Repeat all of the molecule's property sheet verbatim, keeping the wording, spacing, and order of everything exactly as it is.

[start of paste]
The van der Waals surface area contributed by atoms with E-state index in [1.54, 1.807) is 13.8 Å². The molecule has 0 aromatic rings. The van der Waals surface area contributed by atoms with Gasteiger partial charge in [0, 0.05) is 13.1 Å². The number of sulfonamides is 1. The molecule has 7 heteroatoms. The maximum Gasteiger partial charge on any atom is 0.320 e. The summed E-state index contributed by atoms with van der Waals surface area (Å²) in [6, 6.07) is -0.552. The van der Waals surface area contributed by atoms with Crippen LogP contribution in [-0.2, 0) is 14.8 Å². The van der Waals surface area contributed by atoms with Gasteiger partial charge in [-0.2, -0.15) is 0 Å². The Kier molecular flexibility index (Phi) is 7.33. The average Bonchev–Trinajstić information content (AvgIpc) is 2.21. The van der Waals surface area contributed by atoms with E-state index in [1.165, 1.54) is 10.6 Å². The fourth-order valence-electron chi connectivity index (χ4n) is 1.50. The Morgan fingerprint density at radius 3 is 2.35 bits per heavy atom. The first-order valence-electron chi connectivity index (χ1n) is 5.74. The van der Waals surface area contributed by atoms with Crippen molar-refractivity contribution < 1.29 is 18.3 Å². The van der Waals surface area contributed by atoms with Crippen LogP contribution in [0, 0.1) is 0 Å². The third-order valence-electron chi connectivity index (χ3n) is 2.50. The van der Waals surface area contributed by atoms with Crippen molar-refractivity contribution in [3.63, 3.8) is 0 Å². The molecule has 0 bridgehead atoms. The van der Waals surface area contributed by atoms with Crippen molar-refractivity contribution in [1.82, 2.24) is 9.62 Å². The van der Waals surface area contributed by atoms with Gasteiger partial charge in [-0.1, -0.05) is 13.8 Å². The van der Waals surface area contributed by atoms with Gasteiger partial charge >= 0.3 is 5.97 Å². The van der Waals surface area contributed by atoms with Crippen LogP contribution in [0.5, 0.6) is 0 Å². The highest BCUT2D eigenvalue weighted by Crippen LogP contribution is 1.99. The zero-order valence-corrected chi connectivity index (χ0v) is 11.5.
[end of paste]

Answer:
The van der Waals surface area contributed by atoms with E-state index in [1.54, 1.807) is 13.8 Å². The molecule has 0 aromatic rings. The van der Waals surface area contributed by atoms with Gasteiger partial charge in [0, 0.05) is 13.1 Å². The number of sulfonamides is 1. The molecule has 7 heteroatoms. The maximum Gasteiger partial charge on any atom is 0.320 e. The summed E-state index contributed by atoms with van der Waals surface area (Å²) in [6, 6.07) is -0.552. The van der Waals surface area contributed by atoms with Crippen LogP contribution in [-0.2, 0) is 14.8 Å². The van der Waals surface area contributed by atoms with Gasteiger partial charge in [-0.2, -0.15) is 0 Å². The Kier molecular flexibility index (Phi) is 7.33. The average Bonchev–Trinajstić information content (AvgIpc) is 2.21. The van der Waals surface area contributed by atoms with E-state index in [1.165, 1.54) is 10.6 Å². The fourth-order valence-electron chi connectivity index (χ4n) is 1.50. The Morgan fingerprint density at radius 3 is 2.35 bits per heavy atom. The first-order valence-electron chi connectivity index (χ1n) is 5.74. The van der Waals surface area contributed by atoms with Crippen molar-refractivity contribution < 1.29 is 18.3 Å². The van der Waals surface area contributed by atoms with Crippen LogP contribution in [0, 0.1) is 0 Å². The third-order valence-electron chi connectivity index (χ3n) is 2.50. The van der Waals surface area contributed by atoms with Crippen molar-refractivity contribution in [3.63, 3.8) is 0 Å². The molecule has 0 bridgehead atoms. The van der Waals surface area contributed by atoms with Crippen molar-refractivity contribution in [1.82, 2.24) is 9.62 Å². The van der Waals surface area contributed by atoms with Gasteiger partial charge in [-0.1, -0.05) is 13.8 Å². The van der Waals surface area contributed by atoms with Gasteiger partial charge >= 0.3 is 5.97 Å². The van der Waals surface area contributed by atoms with Crippen LogP contribution in [0.5, 0.6) is 0 Å². The highest BCUT2D eigenvalue weighted by Crippen LogP contribution is 1.99. The zero-order valence-corrected chi connectivity index (χ0v) is 11.5.